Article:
UT offers to buy out retirement-eligible employees

Those who don't take $16,000 now might be laid off in August

By Sharon Jayson
AMERICAN-STATESMAN STAFF
Tuesday, April 29, 2003

The University of Texas is offering 487 employees a choice: Accept a buyout or risk being laid off.

Under the plan, the employees, who are already eligible for retirement, would get a $16,000 lump sum payment if they agree to leave by Aug. 31.

Packets went out to the targeted "classified" employees -- administrative assistants and janitors, among others -- on Monday. They have until June 30 to decide. The university has 6,000 classified employees. A handful of nontenured faculty members could face layoffs and are not eligible for the buyout incentive, said Kevin Hegarty, UT's chief financial officer.

In February, UT President Larry Faulkner told a legislative committee that a 12.5 percent cut in state appropriations would force UT to eliminate 300 staff and 250 teaching positions in the next two years. A hiring freeze has meant at least 100 nontenured faculty positions have gone unfilled, so the number of teaching positions targeted for elimination has dwindled since Faulkner made his statement.

That leaves 350 positions university officials are seeking to eliminate. Last week, Faulkner notified the university community that 350 layoffs would likely occur by fall, when the university's new budget year begins.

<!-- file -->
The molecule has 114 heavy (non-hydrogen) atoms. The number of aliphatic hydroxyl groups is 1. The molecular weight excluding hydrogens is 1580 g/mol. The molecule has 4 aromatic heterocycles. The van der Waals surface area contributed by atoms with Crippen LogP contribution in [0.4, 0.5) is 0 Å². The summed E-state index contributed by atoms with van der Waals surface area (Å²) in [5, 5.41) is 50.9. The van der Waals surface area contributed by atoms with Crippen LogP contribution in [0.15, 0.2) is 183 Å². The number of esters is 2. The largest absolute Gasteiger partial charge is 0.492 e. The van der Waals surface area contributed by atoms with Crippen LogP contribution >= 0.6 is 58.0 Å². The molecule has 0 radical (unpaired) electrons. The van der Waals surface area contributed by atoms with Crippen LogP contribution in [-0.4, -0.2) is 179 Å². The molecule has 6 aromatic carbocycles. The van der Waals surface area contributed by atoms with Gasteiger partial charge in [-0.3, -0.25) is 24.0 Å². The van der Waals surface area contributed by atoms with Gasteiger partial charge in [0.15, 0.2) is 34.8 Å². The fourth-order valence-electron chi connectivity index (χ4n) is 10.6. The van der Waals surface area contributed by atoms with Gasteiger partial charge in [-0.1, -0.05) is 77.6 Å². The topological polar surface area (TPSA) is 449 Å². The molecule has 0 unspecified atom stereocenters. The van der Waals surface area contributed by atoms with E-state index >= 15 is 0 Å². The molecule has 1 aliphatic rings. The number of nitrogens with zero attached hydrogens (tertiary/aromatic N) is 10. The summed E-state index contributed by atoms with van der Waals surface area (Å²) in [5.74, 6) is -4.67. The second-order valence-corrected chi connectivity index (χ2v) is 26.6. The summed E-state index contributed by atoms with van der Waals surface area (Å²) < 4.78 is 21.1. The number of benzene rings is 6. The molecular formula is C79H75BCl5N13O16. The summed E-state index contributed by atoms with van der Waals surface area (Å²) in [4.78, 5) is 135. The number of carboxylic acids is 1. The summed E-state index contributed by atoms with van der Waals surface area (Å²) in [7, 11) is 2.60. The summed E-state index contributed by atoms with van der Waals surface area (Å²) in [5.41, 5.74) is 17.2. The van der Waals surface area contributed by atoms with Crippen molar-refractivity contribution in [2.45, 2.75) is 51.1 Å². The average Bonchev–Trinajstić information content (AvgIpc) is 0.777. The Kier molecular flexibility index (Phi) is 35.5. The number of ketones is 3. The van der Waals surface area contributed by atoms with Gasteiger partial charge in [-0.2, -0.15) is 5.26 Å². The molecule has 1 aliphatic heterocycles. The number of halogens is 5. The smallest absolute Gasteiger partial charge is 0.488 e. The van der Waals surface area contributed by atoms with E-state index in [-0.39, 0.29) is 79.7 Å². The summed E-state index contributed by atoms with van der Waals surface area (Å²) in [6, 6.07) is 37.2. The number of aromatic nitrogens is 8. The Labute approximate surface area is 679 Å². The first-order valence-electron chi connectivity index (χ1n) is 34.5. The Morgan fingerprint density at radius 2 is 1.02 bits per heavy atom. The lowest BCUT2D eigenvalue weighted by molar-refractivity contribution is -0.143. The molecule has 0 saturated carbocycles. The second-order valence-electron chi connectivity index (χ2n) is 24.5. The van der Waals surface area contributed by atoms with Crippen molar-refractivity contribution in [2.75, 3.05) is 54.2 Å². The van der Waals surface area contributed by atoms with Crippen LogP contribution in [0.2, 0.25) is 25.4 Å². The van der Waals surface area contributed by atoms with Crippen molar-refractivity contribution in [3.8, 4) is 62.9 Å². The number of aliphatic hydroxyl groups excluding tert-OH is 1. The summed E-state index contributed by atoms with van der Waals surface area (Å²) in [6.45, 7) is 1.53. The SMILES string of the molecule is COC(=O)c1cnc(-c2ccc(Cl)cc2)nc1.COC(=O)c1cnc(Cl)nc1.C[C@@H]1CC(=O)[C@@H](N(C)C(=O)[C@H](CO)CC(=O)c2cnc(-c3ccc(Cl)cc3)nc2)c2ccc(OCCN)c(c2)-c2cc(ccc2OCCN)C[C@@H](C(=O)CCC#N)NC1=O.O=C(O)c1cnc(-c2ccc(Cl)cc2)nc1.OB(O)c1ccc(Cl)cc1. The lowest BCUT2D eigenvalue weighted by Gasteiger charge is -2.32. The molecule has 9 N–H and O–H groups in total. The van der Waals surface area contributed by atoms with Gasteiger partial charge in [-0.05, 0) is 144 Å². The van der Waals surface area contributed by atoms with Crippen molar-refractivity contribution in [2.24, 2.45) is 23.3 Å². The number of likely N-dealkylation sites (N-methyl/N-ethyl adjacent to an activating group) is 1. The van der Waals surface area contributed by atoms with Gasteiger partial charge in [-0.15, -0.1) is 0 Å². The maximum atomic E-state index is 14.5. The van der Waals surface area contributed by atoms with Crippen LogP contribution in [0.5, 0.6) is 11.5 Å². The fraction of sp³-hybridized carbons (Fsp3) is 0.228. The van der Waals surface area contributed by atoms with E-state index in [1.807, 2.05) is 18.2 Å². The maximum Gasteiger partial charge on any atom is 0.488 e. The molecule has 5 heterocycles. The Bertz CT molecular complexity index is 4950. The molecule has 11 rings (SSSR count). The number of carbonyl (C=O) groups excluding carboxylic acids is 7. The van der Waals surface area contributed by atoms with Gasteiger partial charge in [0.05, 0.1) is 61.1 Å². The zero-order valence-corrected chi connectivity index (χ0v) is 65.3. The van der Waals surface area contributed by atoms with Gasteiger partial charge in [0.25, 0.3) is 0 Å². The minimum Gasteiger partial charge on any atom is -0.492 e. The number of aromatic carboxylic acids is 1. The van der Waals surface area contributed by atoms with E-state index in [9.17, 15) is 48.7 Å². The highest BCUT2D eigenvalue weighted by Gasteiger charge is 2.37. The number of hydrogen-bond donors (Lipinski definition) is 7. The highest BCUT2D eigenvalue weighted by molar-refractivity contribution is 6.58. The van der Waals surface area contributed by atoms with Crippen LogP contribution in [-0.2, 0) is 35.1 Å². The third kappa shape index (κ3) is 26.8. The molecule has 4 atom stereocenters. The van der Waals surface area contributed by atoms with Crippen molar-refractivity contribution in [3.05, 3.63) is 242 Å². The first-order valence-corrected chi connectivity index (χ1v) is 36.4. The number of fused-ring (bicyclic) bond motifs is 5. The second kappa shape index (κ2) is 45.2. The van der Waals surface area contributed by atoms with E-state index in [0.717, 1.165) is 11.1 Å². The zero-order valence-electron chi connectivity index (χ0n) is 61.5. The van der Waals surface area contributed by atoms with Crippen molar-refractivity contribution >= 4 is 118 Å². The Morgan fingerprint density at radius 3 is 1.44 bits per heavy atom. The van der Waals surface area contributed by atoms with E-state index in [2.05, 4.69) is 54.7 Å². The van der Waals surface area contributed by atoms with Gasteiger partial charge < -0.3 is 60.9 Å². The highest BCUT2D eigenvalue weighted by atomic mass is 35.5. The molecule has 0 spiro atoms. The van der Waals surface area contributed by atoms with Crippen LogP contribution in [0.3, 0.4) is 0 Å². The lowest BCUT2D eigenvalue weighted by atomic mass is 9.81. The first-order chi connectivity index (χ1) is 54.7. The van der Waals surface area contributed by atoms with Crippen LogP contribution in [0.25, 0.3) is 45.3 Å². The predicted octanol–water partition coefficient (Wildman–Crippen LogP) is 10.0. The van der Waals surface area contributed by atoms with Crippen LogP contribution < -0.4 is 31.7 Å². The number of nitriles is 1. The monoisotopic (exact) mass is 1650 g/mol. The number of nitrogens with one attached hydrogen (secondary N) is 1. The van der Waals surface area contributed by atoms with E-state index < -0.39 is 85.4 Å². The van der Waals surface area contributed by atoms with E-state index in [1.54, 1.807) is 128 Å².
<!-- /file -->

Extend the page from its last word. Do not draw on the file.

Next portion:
"Any person that takes retirement is one less person we have to look in the eyes and say, 'We don't have money for you anymore,' " Hegarty said.

Under state retirement laws, a financial incentive for retirement would be available only for classified employees and tenured faculty members. Deans and other academic leaders opted against offering the money to the tenured faculty, Hegarty said.

Those with 30 years of state service or whose years of service and age combined is 80 are eligible.

Kyle Cavanaugh, associate vice president for human resources, said it's difficult to determine how many employees might opt for the money.

"We're not sure what the take rate will be," he said. "I have spoken to a lot of people in the California system and others in higher education, and it's a very difficult projection number."

UT will conduct information sessions in mid-May for those interested in the $16,000 buyout. Those who file the paperwork for the money have seven days to change their minds.

Those who will be laid off will hear about it during the first two weeks of August, officials said.

sjayson@statesman.com; 445-3620